Vital osteoporosis program returns to Ontario

With more than half a million Ontarians affected by osteoporosis, a highly debilitating disease that causes bones to become thin and porous, it’s no wonder that standards of testing at digital imaging facilities and quality patient health management is a priority.

The Ontario Association of Radiologists (OAR) is once again offering its Canadian Bone Mineral Densitometry (CBMD) Facility Accreditation Program and two continuing medical education (CME) programs this fall, aimed at radiologists and other physicians reading BMD and technologists providing BMD services, to meet this need.

It’s an unfortunate reality that osteoporosis is a growing health problem for Canadians and remains a large burden on our health care system.  Although both women and men can lose bone mass as they age, women lose bone at a greater rate (from two to three per cent per year) as they approach menopause.


In Canada, more than 80 per cent of all fractures after age 50 are caused by osteoporosis.  The overall yearly cost to the Canadian health care system of treating osteoporosis and the fractures it causes was over $2.3 billion as of 2010.  Fractures from osteoporosis cause pain and may lead to permanent deformities, risk of institutionalization, long-term disability or even death.  They are more common than heart attack stroke and breast cancer combined.  Hip fractures cause more illness, death and higher health care costs than other types of fractures.

Bone density testing is critical, because osteoporosis is often called the “silent thief” since bone loss does not have any symptoms, until a fracture occurs. Unlike the majority of diagnostic imaging procedures, bone densitometry is not just performed to arrive at a diagnosis.  It plays an essential role in monitoring patients who are at risk of developing osteoporosis, or are being treated for high fracture risk.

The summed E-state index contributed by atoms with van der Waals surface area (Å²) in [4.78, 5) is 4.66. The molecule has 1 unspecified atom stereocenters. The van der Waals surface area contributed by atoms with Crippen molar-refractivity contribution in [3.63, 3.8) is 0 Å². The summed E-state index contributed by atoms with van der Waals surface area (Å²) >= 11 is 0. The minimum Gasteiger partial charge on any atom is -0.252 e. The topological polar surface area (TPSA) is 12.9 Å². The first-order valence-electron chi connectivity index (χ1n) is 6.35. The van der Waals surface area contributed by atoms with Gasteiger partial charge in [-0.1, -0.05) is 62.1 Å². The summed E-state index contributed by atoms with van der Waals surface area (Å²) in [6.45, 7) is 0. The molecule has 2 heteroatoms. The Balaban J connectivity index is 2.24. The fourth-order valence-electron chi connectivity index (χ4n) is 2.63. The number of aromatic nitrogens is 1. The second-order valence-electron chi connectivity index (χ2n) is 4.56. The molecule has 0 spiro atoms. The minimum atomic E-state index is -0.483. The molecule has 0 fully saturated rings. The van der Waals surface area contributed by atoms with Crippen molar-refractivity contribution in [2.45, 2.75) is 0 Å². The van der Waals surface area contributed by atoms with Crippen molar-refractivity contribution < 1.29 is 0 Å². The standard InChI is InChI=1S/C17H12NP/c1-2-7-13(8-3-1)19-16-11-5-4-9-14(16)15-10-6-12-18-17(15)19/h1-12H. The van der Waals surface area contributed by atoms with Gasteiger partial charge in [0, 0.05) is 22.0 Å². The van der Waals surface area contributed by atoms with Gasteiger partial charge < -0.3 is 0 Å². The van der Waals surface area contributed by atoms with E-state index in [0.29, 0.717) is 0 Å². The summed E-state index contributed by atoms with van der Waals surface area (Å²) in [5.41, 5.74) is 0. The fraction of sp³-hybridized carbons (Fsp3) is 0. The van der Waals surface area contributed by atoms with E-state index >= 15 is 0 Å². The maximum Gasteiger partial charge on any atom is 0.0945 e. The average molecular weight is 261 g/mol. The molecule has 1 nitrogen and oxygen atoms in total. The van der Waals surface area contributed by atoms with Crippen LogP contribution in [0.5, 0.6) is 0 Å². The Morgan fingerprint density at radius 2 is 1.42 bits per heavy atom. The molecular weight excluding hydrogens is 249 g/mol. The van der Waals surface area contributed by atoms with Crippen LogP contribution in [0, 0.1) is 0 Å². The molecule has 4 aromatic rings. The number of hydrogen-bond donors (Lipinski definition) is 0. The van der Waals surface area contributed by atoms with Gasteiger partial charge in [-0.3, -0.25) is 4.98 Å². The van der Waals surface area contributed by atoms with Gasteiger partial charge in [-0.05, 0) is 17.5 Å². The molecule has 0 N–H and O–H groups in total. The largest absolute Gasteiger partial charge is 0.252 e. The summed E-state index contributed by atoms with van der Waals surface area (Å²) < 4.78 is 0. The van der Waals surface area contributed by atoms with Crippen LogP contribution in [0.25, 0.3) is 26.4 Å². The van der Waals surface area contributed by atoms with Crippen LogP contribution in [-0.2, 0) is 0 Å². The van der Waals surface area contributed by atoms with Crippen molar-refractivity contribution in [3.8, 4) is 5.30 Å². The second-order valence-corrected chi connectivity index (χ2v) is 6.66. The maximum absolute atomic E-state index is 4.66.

Because the technique is quantitative rather than qualitative, there is a relatively greater need to ensure that standards are met and proper quality control procedures in place.  Equally, because the technique is only part of a clinical risk assessment, it is necessary for a reporting physician to demonstrate adequate knowledge of osteoporosis as a disease and not merely its radiological assessment.


Before 2006, the quality of bone mineral density (BMD) services offered in Ontario was inconsistent.  Canadian BMD training for physicians and technologists and quality control standard for BMD facilities were non-existent.  Recognizing the need for quality control and standardization, Osteoporosis Canada (OC) on behalf of the Ontario Ministry of Health asked the OAR to develop a quality assurance proposal to support BMD facility accreditation throughout Ontario, as part of the Ministry of Health’s Osteoporosis Strategy in Ontario.

The OAR’s program evolved out of necessity and a commitment to ensure the highest standard of BMD examinations for Ontarians.  It developed a two-pronged program – a facility quality control and quality assurance program and a CME component for medical specialists interpreting and technologists performing BMD services.

The program resulted in a successful four-year pilot project, which demonstrated many significant benefits for the provision of important BMD services for the detection of bone loss and osteoporosis.  Since the program began in March 2007, close to one-third of Ontario’s 300+ BMD units have been CBMD accredited.

An evaluation of the OAR CBMD facility accreditation pilot project, with the involvement of U of T’s osteoporosis researchers, concluded that the program had a profound influence on improving the quality of scanning services provided by the participating sites between 2008 and 2010.  Despite the program’s high level of success, it was put in jeopardy in March of 2012, when the Ministry of Health and Long Term care discontinued funding and reversed its commitment to providing accreditation as part of the province’s Osteoporosis Strategy.

Recognizing the deep void that existed with the suspension of its program, the OAR’s board of directors unanimously agreed to re-develop the CBMD Facility Accreditation Program as an online program.  Launching later this year, the program promises to continue to provide a thorough analysis of all the elements essential to providing a high-quality BMD service delivering the highest standard in quality patient care.  The CBMD goal is to have every bone densitometry unit in Ontario accredited.  All radiology clinics in Ontario are now required to be CBMD accredited by the College of Physicians & Surgeons of Ontario (CPSO).

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